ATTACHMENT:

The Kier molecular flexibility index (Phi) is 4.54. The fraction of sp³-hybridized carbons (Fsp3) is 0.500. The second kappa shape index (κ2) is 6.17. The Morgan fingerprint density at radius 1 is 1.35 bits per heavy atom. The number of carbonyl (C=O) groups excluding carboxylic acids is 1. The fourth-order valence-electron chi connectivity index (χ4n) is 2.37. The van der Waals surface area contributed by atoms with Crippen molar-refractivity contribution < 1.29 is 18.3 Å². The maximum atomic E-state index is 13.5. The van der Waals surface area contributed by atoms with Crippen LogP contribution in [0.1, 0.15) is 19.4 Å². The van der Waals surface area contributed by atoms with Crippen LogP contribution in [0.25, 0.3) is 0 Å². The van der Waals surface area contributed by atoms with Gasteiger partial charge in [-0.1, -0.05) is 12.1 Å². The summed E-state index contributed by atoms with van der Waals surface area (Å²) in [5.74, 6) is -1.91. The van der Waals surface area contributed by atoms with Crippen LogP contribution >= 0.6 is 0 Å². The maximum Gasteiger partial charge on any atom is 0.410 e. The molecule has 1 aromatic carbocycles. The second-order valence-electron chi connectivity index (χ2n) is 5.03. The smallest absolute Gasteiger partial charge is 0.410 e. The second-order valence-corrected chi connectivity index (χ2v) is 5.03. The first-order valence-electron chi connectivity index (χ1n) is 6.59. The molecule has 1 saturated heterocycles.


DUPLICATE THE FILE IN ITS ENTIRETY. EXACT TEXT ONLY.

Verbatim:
The Kier molecular flexibility index (Phi) is 4.54. The fraction of sp³-hybridized carbons (Fsp3) is 0.500. The second kappa shape index (κ2) is 6.17. The Morgan fingerprint density at radius 1 is 1.35 bits per heavy atom. The number of carbonyl (C=O) groups excluding carboxylic acids is 1. The fourth-order valence-electron chi connectivity index (χ4n) is 2.37. The van der Waals surface area contributed by atoms with Crippen molar-refractivity contribution < 1.29 is 18.3 Å². The maximum atomic E-state index is 13.5. The van der Waals surface area contributed by atoms with Crippen LogP contribution in [0.1, 0.15) is 19.4 Å². The van der Waals surface area contributed by atoms with Crippen LogP contribution in [0.25, 0.3) is 0 Å². The van der Waals surface area contributed by atoms with Gasteiger partial charge in [-0.1, -0.05) is 12.1 Å². The summed E-state index contributed by atoms with van der Waals surface area (Å²) in [5.74, 6) is -1.91. The van der Waals surface area contributed by atoms with Crippen LogP contribution >= 0.6 is 0 Å². The maximum Gasteiger partial charge on any atom is 0.410 e. The molecule has 1 aromatic carbocycles. The second-order valence-electron chi connectivity index (χ2n) is 5.03. The smallest absolute Gasteiger partial charge is 0.410 e. The second-order valence-corrected chi connectivity index (χ2v) is 5.03. The first-order valence-electron chi connectivity index (χ1n) is 6.59. The molecule has 1 saturated heterocycles.